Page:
Ellen Kim is a research associate in the Office of the Korea Chair at CSIS, where she provides research and analysis on a range of issues related to North and South Korea and manages program conferences, meetings, and events. Before joining CSIS, she worked at Kim & Chang and Edelman Public Relations in South Korea. Ms. Kim holds a B.A. in international relations and Japanese studies from Wellesley College and an M.P.P. from the Kennedy School of Government at Harvard University.
Articles by Ellen Kim
The best news in the final months of the year was South Korea’s announcement of its interest in joining the Trans-Pacific Partnership (TPP). Beyond that, we saw bad, ugly, and unpredictable developments. North Korea startled the world by purging and executing Jang Song Thaek, only to be followed by the indefatigable Dennis Rodman’s visit to the country. China’s declaration of its new East China Sea ADIZ caused a momentary lapse in Seoul’s good alliance management. The year ended with no progress on bilateral negotiations between the US and ROK on a range of issues, leaving 2014 with a great deal of unfinished business.
The highlight of US-ROK relations was the first summit between Barack Obama and Park Geun-hye in Washington where the two presidents celebrated the 60th birthday of the alliance. Obama announced his support for Park’s “trustpolitik” initiative, demonstrating bilateral agreement on policies toward North Korea. The US also voiced support for the thaw in inter-Korean relations reflected in resumption of dialogue over the Kaesong Industrial Complex. Meanwhile, South Korea and the US agreed to an extension of the US-ROK civil nuclear agreement, began negotiations on a Special Measures Agreement (host nation support for US forces), and restarted discussions on a possible delay of OPCON transfer.
In early 2013, the Korean Peninsula cycled back into crisis. Three weeks after the UN Security Council imposed sanctions on North Korea for its rocket launch in December 2012, North Korea conducted a third nuclear test. This led to a series of antics from the young leader, including a meeting with former NBA star Dennis Rodman, preparations for missile tests, and a pronouncement ending the armistice and declaring a new state of war on the peninsula. These threats were designed to test ROK President Park Guen-hye, who took office in February. Meanwhile, Seoul and Washington celebrated the one-year anniversary of the US-Korea Free Trade Agreement, agreed to a two-year extension of their civil nuclear agreement, and began preparations for special measures negotiations (a burden-sharing agreement for military forces).
US-ROK relations saw several significant events as 2012 ended. President Obama won his reelection against Republican contender Mitt Romney and South Korea had a historic election, with Park Geun-hye of the Saenuri Party being elected as the first female president in the country’s (and indeed East Asia’s) history. Sandwiched between these elections, North Korea conducted a successful rocket launch, putting an object into orbit for the first time and marking a major milestone in its decades-long effort to develop an intercontinental ballistic missile capability. Meanwhile, the US and ROK successfully concluded an agreement extending South Korean missile ranges, but remained deadlocked on the revision of a bilateral agreement on civilian nuclear energy.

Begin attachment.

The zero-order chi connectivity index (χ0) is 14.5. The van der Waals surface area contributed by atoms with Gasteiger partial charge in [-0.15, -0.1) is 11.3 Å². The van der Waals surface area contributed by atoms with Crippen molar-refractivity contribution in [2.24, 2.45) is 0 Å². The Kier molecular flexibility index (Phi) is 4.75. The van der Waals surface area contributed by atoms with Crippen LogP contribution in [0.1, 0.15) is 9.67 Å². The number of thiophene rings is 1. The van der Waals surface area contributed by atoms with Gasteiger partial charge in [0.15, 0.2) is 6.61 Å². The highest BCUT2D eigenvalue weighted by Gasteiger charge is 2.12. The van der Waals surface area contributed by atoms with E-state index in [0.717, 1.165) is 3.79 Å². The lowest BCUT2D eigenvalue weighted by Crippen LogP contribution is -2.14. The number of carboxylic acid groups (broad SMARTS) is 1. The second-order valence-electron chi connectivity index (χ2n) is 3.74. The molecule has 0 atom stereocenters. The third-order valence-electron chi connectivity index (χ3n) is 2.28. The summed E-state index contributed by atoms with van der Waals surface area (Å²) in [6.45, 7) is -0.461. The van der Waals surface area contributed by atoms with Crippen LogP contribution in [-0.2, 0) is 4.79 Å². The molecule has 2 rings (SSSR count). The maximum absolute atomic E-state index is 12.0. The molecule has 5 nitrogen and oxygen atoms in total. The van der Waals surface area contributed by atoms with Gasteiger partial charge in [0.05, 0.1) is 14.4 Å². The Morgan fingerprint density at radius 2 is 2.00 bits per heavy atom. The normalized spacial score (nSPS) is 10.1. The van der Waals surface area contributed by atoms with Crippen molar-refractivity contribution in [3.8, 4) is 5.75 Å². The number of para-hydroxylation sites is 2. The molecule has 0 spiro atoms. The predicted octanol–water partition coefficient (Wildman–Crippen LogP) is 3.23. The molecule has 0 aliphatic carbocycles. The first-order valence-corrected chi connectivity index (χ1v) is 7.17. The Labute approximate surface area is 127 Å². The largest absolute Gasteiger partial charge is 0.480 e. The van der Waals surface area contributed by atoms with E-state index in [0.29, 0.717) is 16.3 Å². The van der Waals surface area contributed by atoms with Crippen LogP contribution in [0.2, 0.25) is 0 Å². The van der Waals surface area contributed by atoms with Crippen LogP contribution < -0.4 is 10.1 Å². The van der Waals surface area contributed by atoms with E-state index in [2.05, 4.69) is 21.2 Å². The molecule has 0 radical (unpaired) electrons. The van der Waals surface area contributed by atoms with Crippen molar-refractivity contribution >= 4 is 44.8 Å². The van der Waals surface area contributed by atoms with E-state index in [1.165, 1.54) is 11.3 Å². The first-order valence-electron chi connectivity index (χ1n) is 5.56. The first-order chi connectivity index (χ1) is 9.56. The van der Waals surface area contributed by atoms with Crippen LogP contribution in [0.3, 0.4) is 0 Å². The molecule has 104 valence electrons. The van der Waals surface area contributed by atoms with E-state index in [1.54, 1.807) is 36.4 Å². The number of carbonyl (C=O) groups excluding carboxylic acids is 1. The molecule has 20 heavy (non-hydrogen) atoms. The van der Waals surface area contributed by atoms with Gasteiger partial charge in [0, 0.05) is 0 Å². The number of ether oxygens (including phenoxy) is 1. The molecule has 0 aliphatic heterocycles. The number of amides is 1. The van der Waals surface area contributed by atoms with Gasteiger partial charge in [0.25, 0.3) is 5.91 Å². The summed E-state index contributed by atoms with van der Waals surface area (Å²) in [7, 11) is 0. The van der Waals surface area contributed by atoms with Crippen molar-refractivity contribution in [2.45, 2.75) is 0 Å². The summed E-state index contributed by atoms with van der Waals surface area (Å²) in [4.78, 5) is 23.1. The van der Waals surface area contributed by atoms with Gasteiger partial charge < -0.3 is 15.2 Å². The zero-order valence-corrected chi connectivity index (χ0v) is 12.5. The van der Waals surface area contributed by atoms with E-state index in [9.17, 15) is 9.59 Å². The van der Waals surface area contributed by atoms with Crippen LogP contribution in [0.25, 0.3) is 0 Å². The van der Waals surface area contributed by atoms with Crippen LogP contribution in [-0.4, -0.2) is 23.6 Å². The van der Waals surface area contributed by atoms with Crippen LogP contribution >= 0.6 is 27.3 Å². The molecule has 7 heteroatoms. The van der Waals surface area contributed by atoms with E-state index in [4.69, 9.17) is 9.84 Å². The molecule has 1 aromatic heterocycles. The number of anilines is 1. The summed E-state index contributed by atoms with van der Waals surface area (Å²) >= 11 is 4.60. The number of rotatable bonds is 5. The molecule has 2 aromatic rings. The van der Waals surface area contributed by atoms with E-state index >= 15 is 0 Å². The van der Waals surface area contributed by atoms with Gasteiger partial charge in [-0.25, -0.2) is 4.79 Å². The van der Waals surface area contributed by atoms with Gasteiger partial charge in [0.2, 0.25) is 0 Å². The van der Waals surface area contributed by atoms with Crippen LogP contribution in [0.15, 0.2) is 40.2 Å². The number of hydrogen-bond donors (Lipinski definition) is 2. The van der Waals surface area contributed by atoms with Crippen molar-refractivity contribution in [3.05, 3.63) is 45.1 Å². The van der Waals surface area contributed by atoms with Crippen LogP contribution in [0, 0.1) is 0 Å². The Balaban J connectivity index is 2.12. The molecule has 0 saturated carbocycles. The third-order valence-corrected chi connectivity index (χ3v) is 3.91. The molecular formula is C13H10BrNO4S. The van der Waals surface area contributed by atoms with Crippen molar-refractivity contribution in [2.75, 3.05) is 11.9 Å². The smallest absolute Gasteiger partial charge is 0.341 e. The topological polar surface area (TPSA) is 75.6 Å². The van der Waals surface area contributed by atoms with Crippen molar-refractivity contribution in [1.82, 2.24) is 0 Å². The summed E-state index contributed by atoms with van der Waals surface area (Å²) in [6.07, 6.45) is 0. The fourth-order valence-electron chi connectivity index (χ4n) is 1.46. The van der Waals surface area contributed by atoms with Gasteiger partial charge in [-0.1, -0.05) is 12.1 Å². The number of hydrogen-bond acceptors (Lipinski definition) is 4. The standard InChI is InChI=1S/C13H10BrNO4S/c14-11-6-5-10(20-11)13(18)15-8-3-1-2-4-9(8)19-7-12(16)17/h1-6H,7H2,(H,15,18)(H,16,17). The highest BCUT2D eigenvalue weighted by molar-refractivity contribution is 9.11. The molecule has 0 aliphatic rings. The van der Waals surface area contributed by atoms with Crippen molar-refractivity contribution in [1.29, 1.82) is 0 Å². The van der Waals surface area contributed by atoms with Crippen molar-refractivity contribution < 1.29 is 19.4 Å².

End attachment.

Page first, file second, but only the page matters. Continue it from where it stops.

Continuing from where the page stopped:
In May, US-Korea relations were marked by nervousness about a potential crisis with North Korea as telltale signs of activity at Punggye suggested preparations for a third nuclear test. Though a test did not occur, no one is confident that a crisis has been averted. In US-South Korea relations, differences over imports of Iran oil and US beef calmed down without causing a major hiccup. Meanwhile, a number of difficult bilateral negotiations remain unresolved. While there are signs of progress on the New Missile Guidelines (NMG), the civil nuclear talks remain deadlocked. Territorial and historical disputes between Japan and Korea have complicated and frustrated US desires to strengthen trilateral cooperation with South Korea and Japan.
The most significant news in early 2012 centered on North Korea’s rocket launch. In a slightly different twist, this latest provocation came just two weeks after reaching what seemed to be a new deal with the US to freeze its missile and nuclear programs in exchange for food assistance. After Pyongyang went ahead with the launch in defiance of its international agreements and its so-called “Leap Day” deal with the US, it felt like Groundhog Day. The question soon became how soon a nuclear test might be in the offing. Meanwhile, the KORUS FTA finally took effect after seven years of deliberation, and US sanctions on Iran and US beef imports in the ROK reemerged as issues for the relationship.
South Korean President Lee Myung-bak’s state visit to the US was a big event that attested to the strength of the two countries’ relationship and the personal ties between Presidents Obama and Lee. The timely passage of the KORUS FTA in the US was the big deliverable for the summit. Final ratification of the FTA in both countries clears one longstanding issue and lays the foundation for greater economic integration and a stronger alliance. Meanwhile, the most shocking news for the final third of the year was the death of North Korean leader Kim Jong Il in late December. His death disrupted US-DPRK bilateral talks as North Korea observed a mourning period for its late leader. The US and South Korea spent the last two weeks of December quietly watching developments in North Korea as the reclusive country accelerated its succession process to swiftly transfer power to the anointed successor, Kim Jong Un.